Selecting, Preparing and Canning Fruit
Canned Lemon Curd
Special Equipment Needed: lemon zester, balloon whisk, 1½ quart double boiler*** (the top double
boiler pan should be at least 1½-quart volume), strainer, kitchen thermometer measuring at least
up to 180°F, glass or stainless steel medium mixing bowl, silicone spatula or cooking spoon, and
equipment for boiling water canning.
- 2½ cups superfine sugar*
- ½ cup lemon zest (freshly zested), optional
- 1 cup bottled lemon juice**
- ¾ cup unsalted butter, chilled, cut into approximately ¾" pieces
- 7 large egg yolks
- 4 large whole eggs
Yield: About 3 to 4 half-pint jars
Please read Using Boiling Water Canners before beginning. If this is your first time canning, it is recommended that you read Principles of Home Canning.
Wash 4 half-pint canning jars with warm, soapy water. Rinse well; keep hot until ready to fill.
Prepare canning lids according to manufacturer's directions.
Fill boiling water canner with enough water to cover the filled jars by 1 to 2 inches. Use a thermometer
to preheat the water to 180°F by the time filled jars are ready to be added.
Caution: Do not heat the water in the canner to more than 180°F before jars are added. If the
water in the canner is too hot when jars are added, the process time will not be long enough. The
time it takes for the canner to reach boiling after the jars are added is expected to be 25 to 30
minutes for this product. Process time starts after the water in the canner comes to a full boil over
the tops of the jars.
Combine the sugar and lemon zest in a small bowl, stir to mix, and set aside about 30 minutes.
Pre-measure the lemon juice and prepare the chilled butter pieces.
Heat water in the bottom pan of the double boiler until it boils gently. The water should not boil
vigorously or touch the bottom of the top double boiler pan or bowl in which the curd is to be
cooked. Steam produced will be sufficient for the cooking process to occur.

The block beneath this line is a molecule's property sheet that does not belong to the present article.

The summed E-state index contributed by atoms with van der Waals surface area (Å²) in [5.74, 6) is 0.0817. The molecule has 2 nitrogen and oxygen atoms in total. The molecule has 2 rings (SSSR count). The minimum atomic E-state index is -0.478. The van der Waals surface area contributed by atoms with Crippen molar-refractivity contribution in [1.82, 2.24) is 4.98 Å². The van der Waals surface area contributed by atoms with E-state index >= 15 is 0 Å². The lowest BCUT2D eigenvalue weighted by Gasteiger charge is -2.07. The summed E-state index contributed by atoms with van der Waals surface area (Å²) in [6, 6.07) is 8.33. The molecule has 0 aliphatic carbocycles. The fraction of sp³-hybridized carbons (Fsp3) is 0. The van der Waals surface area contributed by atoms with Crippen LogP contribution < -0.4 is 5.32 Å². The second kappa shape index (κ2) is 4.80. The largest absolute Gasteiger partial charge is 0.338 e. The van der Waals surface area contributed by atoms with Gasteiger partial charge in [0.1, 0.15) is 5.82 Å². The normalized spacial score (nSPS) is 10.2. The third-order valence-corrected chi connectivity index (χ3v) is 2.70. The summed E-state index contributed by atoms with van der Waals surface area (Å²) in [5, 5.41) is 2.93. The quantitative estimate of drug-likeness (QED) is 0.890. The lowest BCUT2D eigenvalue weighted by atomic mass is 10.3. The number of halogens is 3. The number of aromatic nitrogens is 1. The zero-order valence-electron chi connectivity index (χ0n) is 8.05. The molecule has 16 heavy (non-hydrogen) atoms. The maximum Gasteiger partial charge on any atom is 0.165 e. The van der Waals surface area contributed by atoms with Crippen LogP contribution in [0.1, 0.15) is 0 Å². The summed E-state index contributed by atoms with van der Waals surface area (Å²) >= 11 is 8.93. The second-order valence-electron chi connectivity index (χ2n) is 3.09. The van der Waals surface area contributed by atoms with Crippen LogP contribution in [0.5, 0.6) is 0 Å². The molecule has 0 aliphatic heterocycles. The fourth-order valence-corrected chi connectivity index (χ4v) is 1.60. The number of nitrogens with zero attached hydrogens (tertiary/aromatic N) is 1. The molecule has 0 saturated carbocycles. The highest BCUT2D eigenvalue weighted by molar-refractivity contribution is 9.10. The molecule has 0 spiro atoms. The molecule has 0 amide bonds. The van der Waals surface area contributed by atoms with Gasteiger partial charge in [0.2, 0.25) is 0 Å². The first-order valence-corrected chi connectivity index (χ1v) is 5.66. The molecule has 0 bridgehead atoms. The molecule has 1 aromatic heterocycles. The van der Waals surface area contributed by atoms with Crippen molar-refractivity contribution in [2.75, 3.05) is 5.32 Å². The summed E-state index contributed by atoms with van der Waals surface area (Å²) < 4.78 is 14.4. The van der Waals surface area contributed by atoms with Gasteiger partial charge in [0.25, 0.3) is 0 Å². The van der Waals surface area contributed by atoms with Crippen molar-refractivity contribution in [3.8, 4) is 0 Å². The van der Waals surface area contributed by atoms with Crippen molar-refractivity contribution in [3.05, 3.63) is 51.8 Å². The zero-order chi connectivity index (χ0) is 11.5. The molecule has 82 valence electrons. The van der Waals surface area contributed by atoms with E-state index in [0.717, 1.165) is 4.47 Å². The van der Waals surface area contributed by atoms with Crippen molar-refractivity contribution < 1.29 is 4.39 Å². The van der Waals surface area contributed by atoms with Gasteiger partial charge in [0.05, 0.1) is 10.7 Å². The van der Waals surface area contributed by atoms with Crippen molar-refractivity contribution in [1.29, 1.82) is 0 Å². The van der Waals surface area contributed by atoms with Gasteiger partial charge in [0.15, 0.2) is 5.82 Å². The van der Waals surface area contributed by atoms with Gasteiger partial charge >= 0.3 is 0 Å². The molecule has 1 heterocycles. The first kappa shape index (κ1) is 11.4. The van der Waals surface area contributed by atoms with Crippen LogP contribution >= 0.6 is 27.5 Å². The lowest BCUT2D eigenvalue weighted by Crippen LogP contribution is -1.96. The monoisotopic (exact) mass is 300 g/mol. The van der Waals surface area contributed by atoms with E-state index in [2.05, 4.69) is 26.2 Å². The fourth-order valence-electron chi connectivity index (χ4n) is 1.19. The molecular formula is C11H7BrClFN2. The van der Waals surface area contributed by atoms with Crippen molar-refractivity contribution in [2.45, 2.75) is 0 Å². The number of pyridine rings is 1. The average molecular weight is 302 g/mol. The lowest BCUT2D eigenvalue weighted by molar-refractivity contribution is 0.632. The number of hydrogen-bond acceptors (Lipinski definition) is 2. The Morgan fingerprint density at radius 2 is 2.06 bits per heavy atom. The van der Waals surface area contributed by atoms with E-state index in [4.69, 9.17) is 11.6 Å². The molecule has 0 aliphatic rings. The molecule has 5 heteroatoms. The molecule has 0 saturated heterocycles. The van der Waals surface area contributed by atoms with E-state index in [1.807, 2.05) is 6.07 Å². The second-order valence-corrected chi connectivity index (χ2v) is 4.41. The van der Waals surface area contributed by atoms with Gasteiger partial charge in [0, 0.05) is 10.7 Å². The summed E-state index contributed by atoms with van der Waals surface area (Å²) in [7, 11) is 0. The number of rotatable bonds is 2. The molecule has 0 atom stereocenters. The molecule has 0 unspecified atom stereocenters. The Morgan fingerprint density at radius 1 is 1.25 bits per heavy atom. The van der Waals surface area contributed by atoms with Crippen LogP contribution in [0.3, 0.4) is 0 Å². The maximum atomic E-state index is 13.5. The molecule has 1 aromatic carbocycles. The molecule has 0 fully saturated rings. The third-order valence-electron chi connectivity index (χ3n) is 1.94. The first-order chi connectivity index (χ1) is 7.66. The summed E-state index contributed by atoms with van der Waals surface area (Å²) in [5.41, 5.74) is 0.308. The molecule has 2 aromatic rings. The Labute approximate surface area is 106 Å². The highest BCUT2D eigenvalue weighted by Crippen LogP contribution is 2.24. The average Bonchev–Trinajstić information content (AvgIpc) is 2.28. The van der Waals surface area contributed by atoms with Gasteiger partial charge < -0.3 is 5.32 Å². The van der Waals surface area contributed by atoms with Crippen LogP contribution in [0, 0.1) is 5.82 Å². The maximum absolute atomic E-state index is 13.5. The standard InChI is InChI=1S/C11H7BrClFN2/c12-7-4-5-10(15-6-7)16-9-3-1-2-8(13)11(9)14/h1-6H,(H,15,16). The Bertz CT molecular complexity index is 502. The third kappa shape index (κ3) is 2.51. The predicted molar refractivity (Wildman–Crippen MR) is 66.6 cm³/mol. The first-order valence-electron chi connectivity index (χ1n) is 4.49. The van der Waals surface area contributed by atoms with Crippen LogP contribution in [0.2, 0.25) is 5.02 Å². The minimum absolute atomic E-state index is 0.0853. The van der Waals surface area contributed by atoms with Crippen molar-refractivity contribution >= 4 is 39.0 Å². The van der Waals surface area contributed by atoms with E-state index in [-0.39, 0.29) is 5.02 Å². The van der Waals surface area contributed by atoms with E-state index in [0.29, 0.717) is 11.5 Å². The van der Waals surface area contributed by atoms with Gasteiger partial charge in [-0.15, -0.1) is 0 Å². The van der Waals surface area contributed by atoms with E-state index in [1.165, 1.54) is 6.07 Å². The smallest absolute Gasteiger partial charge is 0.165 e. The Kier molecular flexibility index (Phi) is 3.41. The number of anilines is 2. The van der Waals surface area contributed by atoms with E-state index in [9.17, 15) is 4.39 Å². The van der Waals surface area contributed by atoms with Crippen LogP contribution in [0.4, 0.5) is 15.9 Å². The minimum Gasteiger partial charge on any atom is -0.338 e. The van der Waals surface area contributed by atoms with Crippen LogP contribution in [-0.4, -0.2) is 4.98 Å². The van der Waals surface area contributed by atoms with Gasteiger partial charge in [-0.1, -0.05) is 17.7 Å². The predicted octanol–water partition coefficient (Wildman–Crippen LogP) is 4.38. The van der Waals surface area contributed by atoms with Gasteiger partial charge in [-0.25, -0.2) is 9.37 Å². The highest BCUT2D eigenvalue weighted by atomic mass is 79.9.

In the top of the double boiler, on the counter top or table, whisk the egg yolks and whole eggs
together until thoroughly mixed. Slowly whisk in the sugar and zest, blending until well mixed
and smooth. Blend in the lemon juice and then add the butter pieces to the mixture.
Place the top of the double boiler over boiling water in the bottom pan. Stir gently but
continuously with a silicone spatula or cooking spoon, to prevent the mixture from sticking to
the bottom of the pan. Continue cooking until the mixture reaches a temperature of 170°F.
Use a food thermometer to monitor the temperature.
Remove the double boiler pan from the stove and place on a protected surface, such as a dish
cloth or towel on the counter top. Continue to stir gently until the curd thickens (about 5
minutes). Strain curd through a mesh strainer into a glass or stainless steel bowl; discard
Fill hot strained curd into the clean, hot half-pint jars, leaving ½-inch headspace. Remove air
bubbles and adjust headspace if needed. Wipe rims of jars with a dampened, clean paper
towel; apply two-piece metal canning lids.
Process in the prepared boiling water canner according to the recommendations in Table 1.
Let cool, undisturbed, for 12 to 24 hours and check for seals.
|Table 1. Recommended
process time for Canned Lemon Curd in a boiling-water
||Process Time at Altitudes of
|Style of Pack
||0 - 1,000 ft
||1,001 - 6,000 ft
||Above 6,000 ft
Shelf Life: For best quality, store in a cool, dark place (away from light).
Plan to use canned lemon curd within 3 to 4 months. Browning and/or separation may occur with longer storage;
discard any time these changes are observed.
Prepared lemon curd can also be frozen instead of canned for up to 1 year without quality changes
when thawed. Package in freezer containers after straining and cooling to room temperature. To
thaw, place container in a refrigerator at 40°F or lower for 24 hours before intended use. After
thawing, consume within 4 weeks. (See Freezer Lemon Curd,
* If superfine sugar is not available, run granulated sugar through a grinder or food processor for 1
minute, let settle, and use in place of superfine sugar. Do not use powdered sugar.
** Bottled lemon juice is used to standardize acidity. Fresh lemon juice can vary in acidity and is not
*** If a double boiler is not available, a substitute can be made with a large bowl or saucepan that
can fit partway down into a saucepan of a smaller diameter. If the bottom pan has a larger
diameter, the top bowl or pan should have a handle(s) that can rest on the rim of the lower pan.
For more detailed information on boiling water canning, see "Using Boiling Water Canners" at
For Lime Curd, use the same recipe but substitute 1 cup bottled lime juice and ¼ cup fresh lime
zest for the lemon juice and zest.
Other citrus or fruit curds are not recommended for canning at this time.
Developed at The University of Georgia, Athens, for the National Center for Home Food Preservation.
Released by Elizabeth L. Andress, Ph.D., Department of Foods and Nutrition, College of Family
and Consumer Sciences. December 2004.
This material is based upon work supported by the Cooperative State Research, Education,
and Extension Service, U.S. Department of Agriculture, under Agreement No. 00-51110-9762.
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